1950s/March 29, 2024 – Looking northwest towards the Queen’s Wharf Lighthouse between Fleet St and Lake Shore Blvd W (west of Bathurst St) in Toronto’s Niagara neighbourhood.

In 1929, “Little Red,” as it’s affectionately known, was saved from demolition during lake filling. The lighthouse was carefully moved using wooden rollers and pulled to where it stands today. In 2023, Little Red was restored, which involved replacing old cedar shingles, repairing damaged wood, and applying a coat of red paint to live up to its name.

For decades, this heritage-designated lighthouse has been an integral part of the city’s waterfront landscape, and its restoration ensures that it will continue to be a cherished landmark (City of Toronto Archives, Series 1128, File 380, Item 46)

1972/March 29, 2024 – Looking northwest towards the corner of Queen St W and St Patrick St, straddling the Kensington-Chinatown and Entertainment District neighbourhoods of Toronto
1972/March 29, 2024 – Looking northwest towards the corner of Queen St W and St Patrick St, straddling the Kensington-Chinatown and Entertainment District neighbourhoods of Toronto (City of Toronto Archives, Fonds 2032, Series 841, File 65, Item 35)

January 1, 2024/August 8, 2020 – Looking northeast at the corner of Davenport Rd and Bedford Rd in The Annex neighbourhood of Toronto.

The 2020 photo showcases the three-story building that once stood at 306 Davenport Rd, featuring a Buckingham Cigarettes ghost sign. It was built around 1904 and served as Lewis Bros Grocers until the mid-1930s. The building continued to operate as a grocery store, changing hands a few times until it was renamed Edward Whitehead Grocery in 1939, which remained in business until the mid-1960s.

In 1968, the building was repurposed as a Beckers store until the late 1970s when it was transformed into Just Desserts, a popular dessert shop in the area. Tragically, the location was the site of a fatal shooting in 1994. The building later became the Tiffany Tea Room Café before being converted into a Subway in the early 2000s.

The building was torn down in 2022, and there are plans to build a 22-storey condo tower known as Designers Walk at the site
January 1, 2024/August 8, 2020 – Looking northeast at the corner of Davenport Rd and Bedford Rd in The Annex neighbourhood of Toronto.

The 2020 photo showcases the three-story building that once stood at 306 Davenport Rd, featuring a Buckingham Cigarettes ghost sign. It was built around 1904 and served as Lewis Bros Grocers until the mid-1930s. The building continued to operate as a grocery store, changing hands a few times until it was renamed Edward Whitehead Grocery in 1939, which remained in business until the mid-1960s.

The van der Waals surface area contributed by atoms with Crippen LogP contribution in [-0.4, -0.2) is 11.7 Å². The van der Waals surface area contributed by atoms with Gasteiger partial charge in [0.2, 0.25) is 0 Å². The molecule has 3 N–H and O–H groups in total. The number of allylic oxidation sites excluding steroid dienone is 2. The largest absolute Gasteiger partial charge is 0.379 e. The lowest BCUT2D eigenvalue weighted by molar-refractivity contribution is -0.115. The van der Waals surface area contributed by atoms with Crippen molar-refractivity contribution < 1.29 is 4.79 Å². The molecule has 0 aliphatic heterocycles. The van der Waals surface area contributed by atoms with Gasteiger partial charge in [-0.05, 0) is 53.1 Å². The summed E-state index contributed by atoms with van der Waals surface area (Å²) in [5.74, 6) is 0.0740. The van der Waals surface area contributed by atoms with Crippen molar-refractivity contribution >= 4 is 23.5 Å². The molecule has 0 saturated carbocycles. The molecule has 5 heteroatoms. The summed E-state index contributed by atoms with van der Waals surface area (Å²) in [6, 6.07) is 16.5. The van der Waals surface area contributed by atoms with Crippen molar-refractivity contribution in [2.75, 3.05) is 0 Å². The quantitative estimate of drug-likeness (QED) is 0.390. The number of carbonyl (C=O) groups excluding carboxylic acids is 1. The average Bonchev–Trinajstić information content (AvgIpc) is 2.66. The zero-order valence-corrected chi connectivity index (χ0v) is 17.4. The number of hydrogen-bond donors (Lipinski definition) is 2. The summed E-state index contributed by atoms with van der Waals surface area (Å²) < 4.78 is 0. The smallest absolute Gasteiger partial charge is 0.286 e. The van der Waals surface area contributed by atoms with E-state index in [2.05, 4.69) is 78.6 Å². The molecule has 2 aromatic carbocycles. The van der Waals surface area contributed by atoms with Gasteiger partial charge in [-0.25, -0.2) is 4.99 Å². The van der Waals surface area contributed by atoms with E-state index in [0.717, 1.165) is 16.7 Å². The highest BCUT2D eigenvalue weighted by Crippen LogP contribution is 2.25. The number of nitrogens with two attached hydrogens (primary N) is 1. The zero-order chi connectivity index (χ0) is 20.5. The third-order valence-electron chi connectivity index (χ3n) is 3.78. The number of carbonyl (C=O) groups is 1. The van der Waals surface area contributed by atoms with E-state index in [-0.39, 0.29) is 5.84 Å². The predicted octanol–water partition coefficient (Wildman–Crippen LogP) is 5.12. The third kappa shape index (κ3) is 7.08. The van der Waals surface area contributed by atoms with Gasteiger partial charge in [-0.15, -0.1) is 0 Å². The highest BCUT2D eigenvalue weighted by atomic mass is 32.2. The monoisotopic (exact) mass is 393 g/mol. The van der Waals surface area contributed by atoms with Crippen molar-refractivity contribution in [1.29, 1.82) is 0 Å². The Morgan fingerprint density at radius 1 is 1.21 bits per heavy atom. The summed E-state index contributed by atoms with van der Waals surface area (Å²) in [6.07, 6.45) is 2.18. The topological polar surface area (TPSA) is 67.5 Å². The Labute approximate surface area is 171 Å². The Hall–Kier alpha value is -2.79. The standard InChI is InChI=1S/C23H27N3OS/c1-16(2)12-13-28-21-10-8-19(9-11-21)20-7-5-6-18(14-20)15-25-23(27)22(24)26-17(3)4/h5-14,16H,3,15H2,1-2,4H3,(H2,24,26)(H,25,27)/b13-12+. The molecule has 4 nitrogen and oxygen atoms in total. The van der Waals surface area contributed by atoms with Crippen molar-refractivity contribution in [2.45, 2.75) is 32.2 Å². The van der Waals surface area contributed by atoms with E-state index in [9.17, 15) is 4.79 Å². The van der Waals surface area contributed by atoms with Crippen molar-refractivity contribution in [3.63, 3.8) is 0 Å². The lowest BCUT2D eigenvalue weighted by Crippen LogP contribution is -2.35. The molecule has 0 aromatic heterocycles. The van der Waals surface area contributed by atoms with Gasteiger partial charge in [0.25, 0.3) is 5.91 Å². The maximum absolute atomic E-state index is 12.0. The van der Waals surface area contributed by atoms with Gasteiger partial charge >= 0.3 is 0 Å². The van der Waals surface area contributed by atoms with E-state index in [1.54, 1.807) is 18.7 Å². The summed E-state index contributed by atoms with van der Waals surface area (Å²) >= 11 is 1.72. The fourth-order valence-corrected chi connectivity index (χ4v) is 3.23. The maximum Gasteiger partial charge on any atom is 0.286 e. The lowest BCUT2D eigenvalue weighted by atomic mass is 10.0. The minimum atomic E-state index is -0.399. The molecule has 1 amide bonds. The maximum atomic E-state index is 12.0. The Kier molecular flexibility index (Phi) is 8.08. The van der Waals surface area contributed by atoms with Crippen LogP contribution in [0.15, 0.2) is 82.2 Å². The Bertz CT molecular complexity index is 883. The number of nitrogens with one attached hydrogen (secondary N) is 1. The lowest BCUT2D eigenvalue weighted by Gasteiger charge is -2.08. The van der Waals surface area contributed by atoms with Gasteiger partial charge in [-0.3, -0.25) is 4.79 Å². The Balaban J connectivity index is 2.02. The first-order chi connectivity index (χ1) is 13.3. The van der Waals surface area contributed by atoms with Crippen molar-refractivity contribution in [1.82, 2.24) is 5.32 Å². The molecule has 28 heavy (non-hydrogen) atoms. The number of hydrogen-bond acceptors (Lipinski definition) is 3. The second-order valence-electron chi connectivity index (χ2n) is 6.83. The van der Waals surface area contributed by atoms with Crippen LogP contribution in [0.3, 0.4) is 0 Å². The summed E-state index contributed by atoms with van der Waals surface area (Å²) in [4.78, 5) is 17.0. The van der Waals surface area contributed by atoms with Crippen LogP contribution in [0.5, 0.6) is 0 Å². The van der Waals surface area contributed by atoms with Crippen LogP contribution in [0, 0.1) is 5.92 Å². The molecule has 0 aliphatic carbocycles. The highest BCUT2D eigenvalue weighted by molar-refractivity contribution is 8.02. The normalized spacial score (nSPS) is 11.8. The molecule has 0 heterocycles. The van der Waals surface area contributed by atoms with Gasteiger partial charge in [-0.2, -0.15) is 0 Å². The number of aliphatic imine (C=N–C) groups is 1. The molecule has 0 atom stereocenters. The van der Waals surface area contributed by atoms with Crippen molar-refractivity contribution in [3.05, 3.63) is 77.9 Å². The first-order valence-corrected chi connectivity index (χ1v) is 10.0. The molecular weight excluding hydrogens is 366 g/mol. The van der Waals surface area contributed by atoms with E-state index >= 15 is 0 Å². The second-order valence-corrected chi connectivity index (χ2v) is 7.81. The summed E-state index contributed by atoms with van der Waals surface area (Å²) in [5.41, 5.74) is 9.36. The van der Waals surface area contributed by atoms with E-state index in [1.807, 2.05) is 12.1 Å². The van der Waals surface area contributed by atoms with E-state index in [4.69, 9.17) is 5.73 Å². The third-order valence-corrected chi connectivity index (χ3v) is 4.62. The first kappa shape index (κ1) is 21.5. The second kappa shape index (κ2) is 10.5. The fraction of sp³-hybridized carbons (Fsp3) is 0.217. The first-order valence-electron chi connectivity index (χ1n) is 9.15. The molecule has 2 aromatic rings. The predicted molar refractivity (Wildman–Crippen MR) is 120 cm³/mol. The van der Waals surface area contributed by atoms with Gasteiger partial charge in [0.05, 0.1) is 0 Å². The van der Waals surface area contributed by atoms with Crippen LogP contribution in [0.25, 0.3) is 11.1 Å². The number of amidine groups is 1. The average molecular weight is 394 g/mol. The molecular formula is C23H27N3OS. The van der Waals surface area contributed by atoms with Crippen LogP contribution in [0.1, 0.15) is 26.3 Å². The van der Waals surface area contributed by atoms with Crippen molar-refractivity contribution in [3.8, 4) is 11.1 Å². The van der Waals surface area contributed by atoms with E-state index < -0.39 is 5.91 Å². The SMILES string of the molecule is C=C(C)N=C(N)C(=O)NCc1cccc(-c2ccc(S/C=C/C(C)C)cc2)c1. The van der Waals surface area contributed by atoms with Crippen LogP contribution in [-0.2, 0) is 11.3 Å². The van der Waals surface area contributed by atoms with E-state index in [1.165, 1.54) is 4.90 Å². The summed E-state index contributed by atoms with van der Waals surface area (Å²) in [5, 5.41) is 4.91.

In 1968, the building was repurposed as a Beckers store until the late 1970s when it was transformed into Just Desserts, a popular dessert shop in the area. Tragically, the location was the site of a fatal shooting in 1994. The building later became the Tiffany Tea Room Café before being converted into a Subway in the early 2000s.

The building was torn down in 2022, and there are plans to build a 22-storey condo tower known as Designers Walk at the site

1972/2022 – Looking northeast towards the Canadian National Railway Office Building at the corner of Cherry St and Front St E, in the Canary District of Toronto’s West Don Lands neighbourhood.

In 1905, Canadian Northern Railway (later part of Canadian National Railway) purchased the land east of Cherry St and south from Eastern Ave. As part of its expansion plans, the railway company demolished more than 200 houses that stood on the land over the next ten years. They built their own facilities, including the freight office building, constructed circa 1923. The building remained in use until 1970, when the railways began leaving the area.

In the late 1980s, the provincial government took over a substantial portion of the area’s railway land for redevelopment, including the former freight office at 453 Cherry St. The building received heritage designation in 2005. It, along with the historic former Palace Street School building across the street, serves as a gateway to the modern neighbourhood
1972/2022 – Looking northeast towards the Canadian National Railway Office Building at the corner of Cherry St and Front St E, in the Canary District of Toronto’s West Don Lands neighbourhood.

In 1905, Canadian Northern Railway (later part of Canadian National Railway) purchased the land east of Cherry St and south from Eastern Ave. As part of its expansion plans, the railway company demolished more than 200 houses that stood on the land over the next ten years. They built their own facilities, including the freight office building, constructed circa 1923. The building remained in use until 1970, when the railways began leaving the area.

In the late 1980s, the provincial government took over a substantial portion of the area’s railway land for redevelopment, including the former freight office at 453 Cherry St. The building received heritage designation in 2005. It, along with the historic former Palace Street School building across the street, serves as a gateway to the modern neighbourhood (City of Toronto Archives, Fonds 2032, Series 841, File 19, Item 28)